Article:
In the Winter 2005 issue of the Journal of American Physicians and Surgeons comes a controversial article: Induced Abortion as an Independent Risk Factor for Breast Cancer: A Critical Review of Recent Studies Based on Prospective Data (pdf).
Here’s the abstract.
Although many case-control studies, based mostly on retrospective collection of data, have shown a statistically significant increase in breast cancer risk after induced abortion, especially before the first full-term pregnancy (FTP), this risk is denied by the National Cancer Institute and many researchers. The conclusions of ten recent studies based on prospective data collection are cited to buttress this position. These studies are examined in detail, with a focus on methodologic aspects. Collectively, these studies are found to embody many serious weaknesses and flaws, including cohort effects, substantial misclassification errors due to missing information in databases, inadequate follow-up times, inadequately controlled effects of confounding variables, and frank violations of the scientific method. These recent studies therefore do not invalidate the large body of previously published studies that established induced abortion as a risk factor for breast cancer.
Breast cancer incidence is increasing, as predicted from earlier studies. Disclosure of the probable contribution of induced abortion to the increase in risk should be part of the informed consent process for abortion.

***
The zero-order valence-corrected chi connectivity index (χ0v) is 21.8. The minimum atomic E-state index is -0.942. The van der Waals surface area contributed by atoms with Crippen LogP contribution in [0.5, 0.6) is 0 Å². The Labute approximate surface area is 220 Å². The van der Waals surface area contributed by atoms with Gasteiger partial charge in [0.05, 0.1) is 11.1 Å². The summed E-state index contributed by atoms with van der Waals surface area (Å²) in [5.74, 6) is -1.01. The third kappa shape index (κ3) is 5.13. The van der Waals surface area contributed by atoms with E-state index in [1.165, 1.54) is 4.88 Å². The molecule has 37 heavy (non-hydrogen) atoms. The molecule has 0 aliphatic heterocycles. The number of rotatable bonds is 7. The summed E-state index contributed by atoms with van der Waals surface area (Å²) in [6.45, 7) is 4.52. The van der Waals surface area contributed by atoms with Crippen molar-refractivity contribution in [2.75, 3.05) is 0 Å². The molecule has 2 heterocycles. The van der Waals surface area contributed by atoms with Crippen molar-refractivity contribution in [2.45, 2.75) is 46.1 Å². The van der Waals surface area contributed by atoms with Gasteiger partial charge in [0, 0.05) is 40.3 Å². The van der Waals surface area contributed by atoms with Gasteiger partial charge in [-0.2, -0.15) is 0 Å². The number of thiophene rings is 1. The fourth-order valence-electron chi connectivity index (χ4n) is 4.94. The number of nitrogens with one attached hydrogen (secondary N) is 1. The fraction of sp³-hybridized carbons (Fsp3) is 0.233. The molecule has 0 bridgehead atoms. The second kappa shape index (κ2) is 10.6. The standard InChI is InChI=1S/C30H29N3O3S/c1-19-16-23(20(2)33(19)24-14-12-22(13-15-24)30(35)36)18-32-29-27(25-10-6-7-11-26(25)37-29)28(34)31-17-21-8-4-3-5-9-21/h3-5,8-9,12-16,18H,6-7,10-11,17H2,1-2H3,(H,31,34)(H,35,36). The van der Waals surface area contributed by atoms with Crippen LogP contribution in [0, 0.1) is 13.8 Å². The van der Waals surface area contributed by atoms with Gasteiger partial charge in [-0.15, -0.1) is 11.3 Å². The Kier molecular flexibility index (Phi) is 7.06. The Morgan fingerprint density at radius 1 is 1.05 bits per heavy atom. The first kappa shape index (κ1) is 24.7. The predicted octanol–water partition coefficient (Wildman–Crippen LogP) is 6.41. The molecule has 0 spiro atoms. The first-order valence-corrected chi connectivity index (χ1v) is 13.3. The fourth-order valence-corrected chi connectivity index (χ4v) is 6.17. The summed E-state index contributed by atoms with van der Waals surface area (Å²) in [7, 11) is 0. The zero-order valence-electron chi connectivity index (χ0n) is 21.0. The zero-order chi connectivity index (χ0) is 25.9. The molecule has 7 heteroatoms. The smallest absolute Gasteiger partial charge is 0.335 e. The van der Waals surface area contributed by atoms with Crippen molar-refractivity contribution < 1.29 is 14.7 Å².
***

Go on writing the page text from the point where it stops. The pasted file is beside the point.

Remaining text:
According to a WND article discussing this study:
The basic biology underlying the ABC link boils down to the fact that breast cancer is linked to reproductive hormones, particularly estrogen. At conception, a woman’s estrogen levels increase hundreds of times above normal – 2,000 percent by the end of the first trimester. That hormone surge leads to the growth of “undifferentiated” cells in the breast as the body prepares to produce milk for the coming baby.
Undifferentiated cells are vulnerable to the effects of carcinogens, which can give rise to cancerous tumors later in life. In the final weeks of a full-term pregnancy, those cells are “terminally differentiated” through a still largely unknown process and are ready to produce milk. Differentiated cells are not as vulnerable to carcinogens.
However, should a pregnancy be terminated prior to cell differentiation, the woman is left with abnormally high numbers of undifferentiated cells, therefore increasing her risk of developing breast cancer.
Spontaneous abortions, or miscarriages, are not generally associated with increased risk, since they generally occur due to insufficient estrogen hormones to begin with.
Although this basic biological explanation remains undisputed, establishment cancer organizations and the medical community at large continue to deny or downplay the ABC link, using studies such as those criticized by Brind.
Abortion provider Planned Parenthood claims on its website that there is no ABC link, stating, “Attempts to prove [the cell differentiation] theory … have failed.”